Fraudsters lead you to believe that you are investing in land that will significantly increase in value. They will tell you:

  • The plots are in areas with high house prices
  • The government intends to increase housing on this land
  • The land has already been allocated for development

Like many investment frauds, Land banking scams often take place through high-pressured telephone calls, although they can be via websites, email, mailings or brochures.

The reality is you are being sold land that has no development potential, doesn't belong to the 'seller' or doesn't even exist.

If you are looking to purchase land:

  • Be sure to always contact the local council of the land
  • Check who owns the land according to the Land Registry
  • Check if the land has planning permission


Tips on some of the things that you can do to protect yourself:

  1. Always seek reputable independent/legal advice before you commit to any investment
  2. Before you hand over any money ensure that the firm you use is on the Central Bank of Ireland's Register and is therefore allowed to give financial advice
  3. The Central Bank of Ireland also maintain a list of unauthorised businesses which is updated regularly. The list details businesses that are believed to be involved in fraudulent activities.
  4. Do your own background research. Does the caller have a proven track record that can be verified by an independent party? You can also check whether the company is registered at Company Registers Office and whether the details held there match those you have been given


Have you been targeted?

If so, these are the steps that you should take:

For reporting urgent matters:

  1. When an immediate police response is required such as when the suspect is very near or the victim is at immediate risk - dial 112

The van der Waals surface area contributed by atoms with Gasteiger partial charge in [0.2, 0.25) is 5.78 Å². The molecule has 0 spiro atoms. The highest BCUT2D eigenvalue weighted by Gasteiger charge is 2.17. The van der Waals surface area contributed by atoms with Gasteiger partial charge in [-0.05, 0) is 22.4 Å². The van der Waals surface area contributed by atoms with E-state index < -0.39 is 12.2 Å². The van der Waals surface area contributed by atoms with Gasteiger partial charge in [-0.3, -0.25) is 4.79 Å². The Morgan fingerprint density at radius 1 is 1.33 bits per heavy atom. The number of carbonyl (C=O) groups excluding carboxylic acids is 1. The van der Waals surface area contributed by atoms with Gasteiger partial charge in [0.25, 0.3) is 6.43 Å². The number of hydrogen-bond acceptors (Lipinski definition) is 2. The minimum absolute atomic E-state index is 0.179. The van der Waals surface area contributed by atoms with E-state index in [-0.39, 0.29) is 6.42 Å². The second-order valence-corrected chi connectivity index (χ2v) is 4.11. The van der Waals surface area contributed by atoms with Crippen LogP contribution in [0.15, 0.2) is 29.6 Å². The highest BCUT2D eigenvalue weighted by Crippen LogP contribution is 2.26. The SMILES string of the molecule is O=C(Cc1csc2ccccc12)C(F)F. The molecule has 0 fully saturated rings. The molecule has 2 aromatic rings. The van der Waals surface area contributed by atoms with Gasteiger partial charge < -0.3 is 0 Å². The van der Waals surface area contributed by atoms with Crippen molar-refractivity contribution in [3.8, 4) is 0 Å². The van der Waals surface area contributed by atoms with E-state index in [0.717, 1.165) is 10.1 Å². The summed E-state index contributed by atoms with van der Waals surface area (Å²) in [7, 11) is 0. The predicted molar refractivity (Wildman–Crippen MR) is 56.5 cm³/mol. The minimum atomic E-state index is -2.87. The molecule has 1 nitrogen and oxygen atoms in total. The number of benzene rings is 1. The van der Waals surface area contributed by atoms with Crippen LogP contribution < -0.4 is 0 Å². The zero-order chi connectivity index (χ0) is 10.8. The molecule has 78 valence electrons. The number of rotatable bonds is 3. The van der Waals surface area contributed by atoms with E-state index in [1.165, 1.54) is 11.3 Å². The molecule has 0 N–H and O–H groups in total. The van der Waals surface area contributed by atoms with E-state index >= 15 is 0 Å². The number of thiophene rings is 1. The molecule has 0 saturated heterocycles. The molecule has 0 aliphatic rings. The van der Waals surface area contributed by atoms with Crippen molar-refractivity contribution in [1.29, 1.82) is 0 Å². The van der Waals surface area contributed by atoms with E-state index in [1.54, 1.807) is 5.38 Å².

2. Where a police response is required such as for victim care or the suspect can be easily identified - go into your local Garda station

For reporting investment fraud and scams:

If you are unsure or looking for some independent advice, call the Central Bank of Ireland's advice line on +353 1 2244000.

You should contact your local branch or relationship manager to inform them if they have been involved in a potentially fraudulent transaction.

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Stay safe Hints and tips

Read our hints and tips so you can see how to keep yourself safe, including enabling firewalls, PINs and passwords on your device.

Read our hints and tips
Hints and tips
  • Keep your computer's security up to date and download our free security software
  • Install anti-virus software on your computer and keep it up to date
  • Many such packages include anti-spyware software to stop fraudsters being able to see your personal information
  • Ensure the firewall on your computer is turned on, and that it's set to monitor incoming and outgoing internet traffic, to control the information that enters and leaves your system
Download our free security software Rapport security software